ATA files motion to intervene in hours-of-service review

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The American Trucking Associations on Thursday, March 12, filed a motion to intervene in the third legal challenge by the Teamsters and three safety advocacy groups to the hours-of-service rules first put in place in 2004. Having participated in the administrative process and the prior court cases, ATA says it seeks the right to intervene to protect the interests of its motor carrier members.

The Teamsters, Public Citizen, Advocates for Highway and Auto Safety, and the Truck Safety Coalition asked an appeals court Monday, March 9, to review the latest hours-of-service rules. The groups also sent a letter to U.S. Transportation Secretary Ray LaHood asking him to begin work on a new regulation.

The Federal Motor Carrier Safety Administration’s final rule, published Nov. 19 in the Federal Register, adopted the provisions of its Dec. 17, 2007, interim final rule on the hours rules. The agency issued the December 2007 IFR to hold current regulations in place pending a reconsideration ordered by the U.S. Court of Appeals for the District of Columbia Circuit, which twice has struck down the Bush administration’s hours-of-service rules on various grounds.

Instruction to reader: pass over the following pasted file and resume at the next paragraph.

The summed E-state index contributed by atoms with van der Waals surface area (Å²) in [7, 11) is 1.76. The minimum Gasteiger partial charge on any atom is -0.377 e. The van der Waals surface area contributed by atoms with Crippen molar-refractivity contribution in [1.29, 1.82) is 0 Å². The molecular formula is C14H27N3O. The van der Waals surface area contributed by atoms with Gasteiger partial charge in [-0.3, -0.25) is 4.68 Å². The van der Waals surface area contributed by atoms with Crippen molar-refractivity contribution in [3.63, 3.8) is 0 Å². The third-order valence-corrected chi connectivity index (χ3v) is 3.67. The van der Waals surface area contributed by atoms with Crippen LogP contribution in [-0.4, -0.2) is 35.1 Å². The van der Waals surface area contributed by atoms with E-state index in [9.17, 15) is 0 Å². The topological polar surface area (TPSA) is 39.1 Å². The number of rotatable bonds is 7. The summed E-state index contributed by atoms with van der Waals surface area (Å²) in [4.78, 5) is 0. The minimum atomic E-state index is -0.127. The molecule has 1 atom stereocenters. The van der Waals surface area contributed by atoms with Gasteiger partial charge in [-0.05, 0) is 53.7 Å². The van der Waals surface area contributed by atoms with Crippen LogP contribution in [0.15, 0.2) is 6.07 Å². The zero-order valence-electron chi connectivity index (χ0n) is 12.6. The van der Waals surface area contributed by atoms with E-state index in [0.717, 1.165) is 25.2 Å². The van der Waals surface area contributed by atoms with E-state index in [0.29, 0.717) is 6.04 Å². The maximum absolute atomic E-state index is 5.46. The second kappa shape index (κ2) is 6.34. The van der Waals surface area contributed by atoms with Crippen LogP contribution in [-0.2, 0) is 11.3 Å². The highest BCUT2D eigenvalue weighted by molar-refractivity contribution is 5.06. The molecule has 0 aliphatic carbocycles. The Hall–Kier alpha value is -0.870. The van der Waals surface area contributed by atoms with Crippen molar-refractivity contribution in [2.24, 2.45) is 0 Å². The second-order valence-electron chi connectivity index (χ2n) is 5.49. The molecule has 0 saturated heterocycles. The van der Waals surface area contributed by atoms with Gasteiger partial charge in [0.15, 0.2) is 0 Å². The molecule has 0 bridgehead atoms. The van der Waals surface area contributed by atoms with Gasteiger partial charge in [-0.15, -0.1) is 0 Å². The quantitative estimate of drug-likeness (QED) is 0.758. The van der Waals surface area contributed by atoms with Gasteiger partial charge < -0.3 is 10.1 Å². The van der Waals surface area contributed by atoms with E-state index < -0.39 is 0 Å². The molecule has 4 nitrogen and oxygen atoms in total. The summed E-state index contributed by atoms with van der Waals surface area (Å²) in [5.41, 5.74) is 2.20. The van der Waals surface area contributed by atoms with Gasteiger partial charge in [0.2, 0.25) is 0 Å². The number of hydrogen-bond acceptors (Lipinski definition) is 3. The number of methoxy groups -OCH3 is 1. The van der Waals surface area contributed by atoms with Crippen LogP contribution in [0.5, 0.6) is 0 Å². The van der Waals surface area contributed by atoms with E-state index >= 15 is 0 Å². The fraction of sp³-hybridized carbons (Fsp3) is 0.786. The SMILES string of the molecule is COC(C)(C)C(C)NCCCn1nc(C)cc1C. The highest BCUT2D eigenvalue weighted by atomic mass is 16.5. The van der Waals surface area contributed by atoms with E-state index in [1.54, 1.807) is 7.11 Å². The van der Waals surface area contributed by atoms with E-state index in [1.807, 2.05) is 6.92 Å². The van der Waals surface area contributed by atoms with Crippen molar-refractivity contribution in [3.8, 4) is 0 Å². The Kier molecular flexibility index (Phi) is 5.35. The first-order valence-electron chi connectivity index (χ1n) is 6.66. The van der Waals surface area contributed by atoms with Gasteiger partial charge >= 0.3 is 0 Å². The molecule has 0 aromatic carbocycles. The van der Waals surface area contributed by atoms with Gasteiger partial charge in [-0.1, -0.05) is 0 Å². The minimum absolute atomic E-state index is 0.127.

Under the final rule, commercial motor vehicle (CMV) drivers may continue to drive up to 11 hours within a 14-hour nonextendable window from the start of the workday, following at least 10 consecutive hours off duty. And motor carriers and drivers may continue to restart calculations of the weekly on-duty limits after the driver has at least 34 consecutive hours off duty. The 11-hour and 34-hour rules were at the heart of Public Citizen’s second challenge to the hours rules.

The Bush administration’s Nov. 19 publication of the hours rules came in just under the wire in order to avoid the moratorium on rules declared by the Obama administration, as well as possible congressional action to negate them.

FMCSA took action on the last full working day before President Obama’s inauguration to ensure that the new administration would not be able to easily undo the final hours regulations. In a Jan. 16 letter to the safety advocacy groups, FMCSA stood by its decisions to retain the 34-hour restart and 11 hours of driving, saying that there had been ample scientific evidence backing the safety of the regulations.

The four safety advocacy groups, which on Dec. 18 had filed a petition for reconsideration, had 60 days after the Jan. 16 denial to file for a review of the decision by the D.C. appeals court. The Obama administration also could initiate its own reconsideration of the hours rules, but it would have to start over from the beginning with a notice of proposed rulemaking.

ATA says that based on the groups’ petition for reconsideration, it expects that the groups will argue that scientific studies do not support the retention of the 11th hour of driving and 34-hour restart components. ATA says it believes that FMCSA “has done an outstanding job explaining the scientific underpinnings of its decision to retain the HOS provisions” and that positive real-world safety records, experienced since 2004 under the revised HOS rules, also bolster the defense of the ruling.